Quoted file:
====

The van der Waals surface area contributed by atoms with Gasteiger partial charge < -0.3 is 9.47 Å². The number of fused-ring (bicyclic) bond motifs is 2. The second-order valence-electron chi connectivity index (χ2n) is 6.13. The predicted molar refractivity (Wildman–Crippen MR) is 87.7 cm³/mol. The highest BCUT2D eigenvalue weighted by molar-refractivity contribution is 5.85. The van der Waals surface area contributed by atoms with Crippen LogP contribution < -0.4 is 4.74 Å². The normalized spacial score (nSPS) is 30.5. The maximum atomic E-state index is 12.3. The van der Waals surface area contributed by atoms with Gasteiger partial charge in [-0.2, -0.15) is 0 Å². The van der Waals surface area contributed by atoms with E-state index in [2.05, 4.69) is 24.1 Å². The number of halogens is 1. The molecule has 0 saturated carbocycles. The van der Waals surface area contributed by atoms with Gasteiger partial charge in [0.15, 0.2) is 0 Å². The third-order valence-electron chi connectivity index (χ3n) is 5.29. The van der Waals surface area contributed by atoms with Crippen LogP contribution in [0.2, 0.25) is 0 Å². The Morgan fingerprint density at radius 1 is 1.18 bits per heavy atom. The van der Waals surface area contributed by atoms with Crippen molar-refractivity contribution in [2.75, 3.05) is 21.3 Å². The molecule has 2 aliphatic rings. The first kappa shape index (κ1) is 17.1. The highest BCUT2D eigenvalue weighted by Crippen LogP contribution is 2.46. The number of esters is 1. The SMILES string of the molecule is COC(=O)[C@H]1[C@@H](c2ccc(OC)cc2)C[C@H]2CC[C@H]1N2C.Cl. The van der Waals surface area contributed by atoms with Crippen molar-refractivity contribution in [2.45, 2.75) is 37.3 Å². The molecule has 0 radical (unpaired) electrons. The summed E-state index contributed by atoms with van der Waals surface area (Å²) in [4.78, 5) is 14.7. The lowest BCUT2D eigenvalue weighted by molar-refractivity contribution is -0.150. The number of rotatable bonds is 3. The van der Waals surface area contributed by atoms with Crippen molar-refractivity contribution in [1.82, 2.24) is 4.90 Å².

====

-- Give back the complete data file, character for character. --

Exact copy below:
The van der Waals surface area contributed by atoms with Gasteiger partial charge < -0.3 is 9.47 Å². The number of fused-ring (bicyclic) bond motifs is 2. The second-order valence-electron chi connectivity index (χ2n) is 6.13. The predicted molar refractivity (Wildman–Crippen MR) is 87.7 cm³/mol. The highest BCUT2D eigenvalue weighted by molar-refractivity contribution is 5.85. The van der Waals surface area contributed by atoms with Crippen LogP contribution < -0.4 is 4.74 Å². The normalized spacial score (nSPS) is 30.5. The maximum atomic E-state index is 12.3. The van der Waals surface area contributed by atoms with Gasteiger partial charge in [-0.2, -0.15) is 0 Å². The van der Waals surface area contributed by atoms with E-state index in [2.05, 4.69) is 24.1 Å². The number of halogens is 1. The molecule has 0 saturated carbocycles. The van der Waals surface area contributed by atoms with Gasteiger partial charge in [0.15, 0.2) is 0 Å². The third-order valence-electron chi connectivity index (χ3n) is 5.29. The van der Waals surface area contributed by atoms with Crippen LogP contribution in [0.2, 0.25) is 0 Å². The Morgan fingerprint density at radius 1 is 1.18 bits per heavy atom. The van der Waals surface area contributed by atoms with Crippen molar-refractivity contribution in [2.75, 3.05) is 21.3 Å². The molecule has 2 aliphatic rings. The first kappa shape index (κ1) is 17.1. The highest BCUT2D eigenvalue weighted by Crippen LogP contribution is 2.46. The number of esters is 1. The SMILES string of the molecule is COC(=O)[C@H]1[C@@H](c2ccc(OC)cc2)C[C@H]2CC[C@H]1N2C.Cl. The van der Waals surface area contributed by atoms with Crippen molar-refractivity contribution in [2.45, 2.75) is 37.3 Å². The molecule has 0 radical (unpaired) electrons. The summed E-state index contributed by atoms with van der Waals surface area (Å²) in [4.78, 5) is 14.7. The lowest BCUT2D eigenvalue weighted by molar-refractivity contribution is -0.150. The number of rotatable bonds is 3. The van der Waals surface area contributed by atoms with Crippen molar-refractivity contribution in [1.82, 2.24) is 4.90 Å².